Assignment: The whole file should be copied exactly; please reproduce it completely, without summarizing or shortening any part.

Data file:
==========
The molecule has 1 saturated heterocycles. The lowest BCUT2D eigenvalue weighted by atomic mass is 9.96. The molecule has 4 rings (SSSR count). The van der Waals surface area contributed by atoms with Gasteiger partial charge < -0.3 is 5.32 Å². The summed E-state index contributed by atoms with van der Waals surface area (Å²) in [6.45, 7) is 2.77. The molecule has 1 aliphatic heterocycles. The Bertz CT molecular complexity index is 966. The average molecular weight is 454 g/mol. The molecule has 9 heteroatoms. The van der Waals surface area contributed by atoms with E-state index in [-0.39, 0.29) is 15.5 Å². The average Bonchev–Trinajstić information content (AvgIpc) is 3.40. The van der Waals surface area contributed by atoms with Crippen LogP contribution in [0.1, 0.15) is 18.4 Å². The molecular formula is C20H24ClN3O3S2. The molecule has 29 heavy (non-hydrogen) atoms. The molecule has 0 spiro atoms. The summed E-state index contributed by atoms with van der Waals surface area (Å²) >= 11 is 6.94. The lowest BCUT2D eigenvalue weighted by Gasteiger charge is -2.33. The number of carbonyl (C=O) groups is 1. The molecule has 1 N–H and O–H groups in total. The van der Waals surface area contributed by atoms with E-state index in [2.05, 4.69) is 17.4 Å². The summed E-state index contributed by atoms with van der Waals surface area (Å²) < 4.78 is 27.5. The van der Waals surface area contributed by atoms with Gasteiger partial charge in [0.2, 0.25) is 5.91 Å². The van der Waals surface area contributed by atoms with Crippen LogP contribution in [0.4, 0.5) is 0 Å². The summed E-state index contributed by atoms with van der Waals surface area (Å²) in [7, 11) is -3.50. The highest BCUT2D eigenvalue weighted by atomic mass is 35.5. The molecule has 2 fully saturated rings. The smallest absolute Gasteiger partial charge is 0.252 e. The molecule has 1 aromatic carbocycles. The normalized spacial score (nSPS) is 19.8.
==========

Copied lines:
The molecule has 1 saturated heterocycles. The lowest BCUT2D eigenvalue weighted by atomic mass is 9.96. The molecule has 4 rings (SSSR count). The van der Waals surface area contributed by atoms with Gasteiger partial charge < -0.3 is 5.32 Å². The summed E-state index contributed by atoms with van der Waals surface area (Å²) in [6.45, 7) is 2.77. The molecule has 1 aliphatic heterocycles. The Bertz CT molecular complexity index is 966. The average molecular weight is 454 g/mol. The molecule has 9 heteroatoms. The van der Waals surface area contributed by atoms with E-state index in [-0.39, 0.29) is 15.5 Å². The average Bonchev–Trinajstić information content (AvgIpc) is 3.40. The van der Waals surface area contributed by atoms with Crippen LogP contribution in [0.1, 0.15) is 18.4 Å². The molecular formula is C20H24ClN3O3S2. The molecule has 29 heavy (non-hydrogen) atoms. The molecule has 0 spiro atoms. The summed E-state index contributed by atoms with van der Waals surface area (Å²) >= 11 is 6.94. The lowest BCUT2D eigenvalue weighted by Gasteiger charge is -2.33. The number of carbonyl (C=O) groups is 1. The molecule has 1 N–H and O–H groups in total. The van der Waals surface area contributed by atoms with E-state index in [2.05, 4.69) is 17.4 Å². The summed E-state index contributed by atoms with van der Waals surface area (Å²) < 4.78 is 27.5. The van der Waals surface area contributed by atoms with Gasteiger partial charge in [0.2, 0.25) is 5.91 Å². The van der Waals surface area contributed by atoms with Crippen LogP contribution in [0.4, 0.5) is 0 Å². The summed E-state index contributed by atoms with van der Waals surface area (Å²) in [7, 11) is -3.50. The highest BCUT2D eigenvalue weighted by atomic mass is 35.5. The molecule has 2 fully saturated rings. The smallest absolute Gasteiger partial charge is 0.252 e. The molecule has 1 aromatic carbocycles. The normalized spacial score (nSPS) is 19.8.